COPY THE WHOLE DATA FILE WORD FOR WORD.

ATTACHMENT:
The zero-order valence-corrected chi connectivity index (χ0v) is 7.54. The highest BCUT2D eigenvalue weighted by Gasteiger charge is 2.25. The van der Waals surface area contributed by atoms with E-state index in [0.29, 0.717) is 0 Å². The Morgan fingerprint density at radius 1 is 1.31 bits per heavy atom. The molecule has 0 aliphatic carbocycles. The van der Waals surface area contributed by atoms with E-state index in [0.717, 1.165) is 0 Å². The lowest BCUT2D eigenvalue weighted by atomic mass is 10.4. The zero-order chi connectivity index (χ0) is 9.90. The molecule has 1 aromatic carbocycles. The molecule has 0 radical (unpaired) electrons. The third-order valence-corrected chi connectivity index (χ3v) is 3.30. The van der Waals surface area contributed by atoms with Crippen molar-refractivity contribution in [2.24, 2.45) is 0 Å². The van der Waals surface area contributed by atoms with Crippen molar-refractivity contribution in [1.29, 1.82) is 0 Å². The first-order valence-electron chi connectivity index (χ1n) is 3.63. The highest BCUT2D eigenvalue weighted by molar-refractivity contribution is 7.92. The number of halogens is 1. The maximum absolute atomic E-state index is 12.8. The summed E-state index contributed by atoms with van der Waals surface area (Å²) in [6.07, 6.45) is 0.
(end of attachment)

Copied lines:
The zero-order valence-corrected chi connectivity index (χ0v) is 7.54. The highest BCUT2D eigenvalue weighted by Gasteiger charge is 2.25. The van der Waals surface area contributed by atoms with E-state index in [0.29, 0.717) is 0 Å². The Morgan fingerprint density at radius 1 is 1.31 bits per heavy atom. The molecule has 0 aliphatic carbocycles. The van der Waals surface area contributed by atoms with E-state index in [0.717, 1.165) is 0 Å². The lowest BCUT2D eigenvalue weighted by atomic mass is 10.4. The zero-order chi connectivity index (χ0) is 9.90. The molecule has 1 aromatic carbocycles. The molecule has 0 radical (unpaired) electrons. The third-order valence-corrected chi connectivity index (χ3v) is 3.30. The van der Waals surface area contributed by atoms with Crippen molar-refractivity contribution in [2.24, 2.45) is 0 Å². The van der Waals surface area contributed by atoms with Crippen molar-refractivity contribution in [1.29, 1.82) is 0 Å². The first-order valence-electron chi connectivity index (χ1n) is 3.63. The highest BCUT2D eigenvalue weighted by molar-refractivity contribution is 7.92. The number of halogens is 1. The maximum absolute atomic E-state index is 12.8. The summed E-state index contributed by atoms with van der Waals surface area (Å²) in [6.07, 6.45) is 0.